For those attending to actually bid, no matter how experienced they may be, it is still a big event, and there are some key things to remember when it comes to auctions.

 


Firstly, view the property properly! Just as you would with any prospective purchase, know what you’re buying. Auctions often don’t have the cooling off period available through private treaty, so make sure you’re committed if you’re committed to bidding!

  

Know your limit! It is very easy to get caught up in the excitement that an auction can generate, and I’ve seen many potential buyers enter into bidding wars with their competitors for fear of losing their dream home. Most of us know when the asking price slips out of our range, so make sure you keep that in mind. And if you’re notorious for struggling with that concept, have someone with you who can act as your common sense should yours disappear in the face of competition.

  

Make sure you bid clearly. We’ve all seen or heard stories of bidders not realizing they are still in the game, so make sure you can be seen when you want to bid, and that you are not being mistaken for still bidding when you’ve called it quits!

There are online auctions available these days too, so if you do have an interest you can log on to watch these in real time, as well as participate if you can’t physically be there yourself. So if like me, you are dreaming of an overseas holiday home, you can rest easy knowing you may still be able to bid for it without making the trip – now I just need to win Powerball for the rest to fall into place…   


0 comments | Posted by Charles Tarbey on 13/07/2009 at 10:14 AM | Categories:

How the rich think

Many equate property with wealth, and during the boom time, many entered the real estate game because it was viewed as a sure fire way to make money, and many people did. But sadly the title of this post does not relate directly to how I think. No, I am not part of the rich people I speak of! In fact, I am referring to the thoughts of Warren Buffet.

  

Multi millionaire Buffet has a few principals on wealth, so I thought it may be fitting to share some of the insights into his mindset that recently crossed my desk. His take on the current economy is that it’s it akin to an illness, he actually refers to it as a financial illness that has infected all of us and has diluted our happiness. Very deep for this early in the morning, but I shall continue!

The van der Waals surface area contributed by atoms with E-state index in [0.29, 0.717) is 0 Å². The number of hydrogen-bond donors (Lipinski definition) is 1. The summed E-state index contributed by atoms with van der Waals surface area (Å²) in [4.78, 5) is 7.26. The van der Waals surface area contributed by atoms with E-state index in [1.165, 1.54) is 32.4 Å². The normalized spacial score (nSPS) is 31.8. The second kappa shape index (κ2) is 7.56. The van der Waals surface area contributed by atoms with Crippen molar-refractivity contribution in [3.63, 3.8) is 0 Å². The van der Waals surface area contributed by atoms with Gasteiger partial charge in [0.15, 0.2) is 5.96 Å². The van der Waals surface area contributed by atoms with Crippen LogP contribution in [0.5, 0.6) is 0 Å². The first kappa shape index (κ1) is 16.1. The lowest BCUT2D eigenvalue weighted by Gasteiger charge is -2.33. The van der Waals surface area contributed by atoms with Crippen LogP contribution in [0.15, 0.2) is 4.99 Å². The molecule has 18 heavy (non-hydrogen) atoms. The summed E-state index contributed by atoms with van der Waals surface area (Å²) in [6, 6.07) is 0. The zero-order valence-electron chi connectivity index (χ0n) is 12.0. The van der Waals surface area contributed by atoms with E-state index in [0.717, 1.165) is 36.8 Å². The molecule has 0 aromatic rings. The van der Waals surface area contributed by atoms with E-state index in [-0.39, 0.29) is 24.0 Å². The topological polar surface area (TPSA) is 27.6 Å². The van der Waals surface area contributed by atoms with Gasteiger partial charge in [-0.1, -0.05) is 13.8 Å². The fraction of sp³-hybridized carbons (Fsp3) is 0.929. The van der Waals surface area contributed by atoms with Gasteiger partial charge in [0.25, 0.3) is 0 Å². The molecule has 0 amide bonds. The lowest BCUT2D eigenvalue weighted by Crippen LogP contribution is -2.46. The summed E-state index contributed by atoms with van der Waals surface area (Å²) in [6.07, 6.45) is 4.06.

He goes on to say that basically everyone is desperately seeking a remedy to cure their financial illnesses and recover their financial health, and although I’d never thought of it in quite those terms, it is a pretty apt description of what is currently taking place. People are expecting those we deem to be financial experts to provide us all with the remedies, having quickly forgotten that it is those same experts who actually got us all into this financial mess in the first place.

  

Warren claims that every year he adopts a couple of old maxims as beacons to guide his future, in order to ensure he grows wiser and not older. This wisdom applies also to his financial state, and the financial wisdoms of our elders of which he speaks are below: 

 

Hard work:  All hard work brings profit; but mere talk leads only to poverty.

Laziness: A sleeping lobster is carried away by the water current.

Earnings: never depend on a single source of income.

Spending: If you buy things you don’t need, you’ll soon sell things you need.

Savings: Don’t save what is left after spending; spend what is left after saving.

Accounting: It’s no use carrying an umbrella, if your shoes are leaking.

Auditing: Beware of little expenses; a small leak can sink a large ship.

Risk-taking: Never test the depth of the river with both feet.

Investment: Don’t put all your eggs in one basket.

 

Reading through these, they do not appear to be particularly onerous and like Mr Buffet, I am pretty sure that those who have already been practicing these principles have probably remained relatively financially healthy. In the same vein, it’s highly likely that people who resolve to start practicing the above principles will more quickly regain their financial health than those who don’t.

 

 

Really, I think most of us would probably like to be a little more like Warren, so in order to do that, it’s possibly not a bad idea to become wiser and lead a happy, healthy, and prosperous life – and you can take that in the financial sense or not.  
2 comments | Posted by Charles Tarbey on 10/07/2009 at 8:56 AM | Categories:

Sea Changes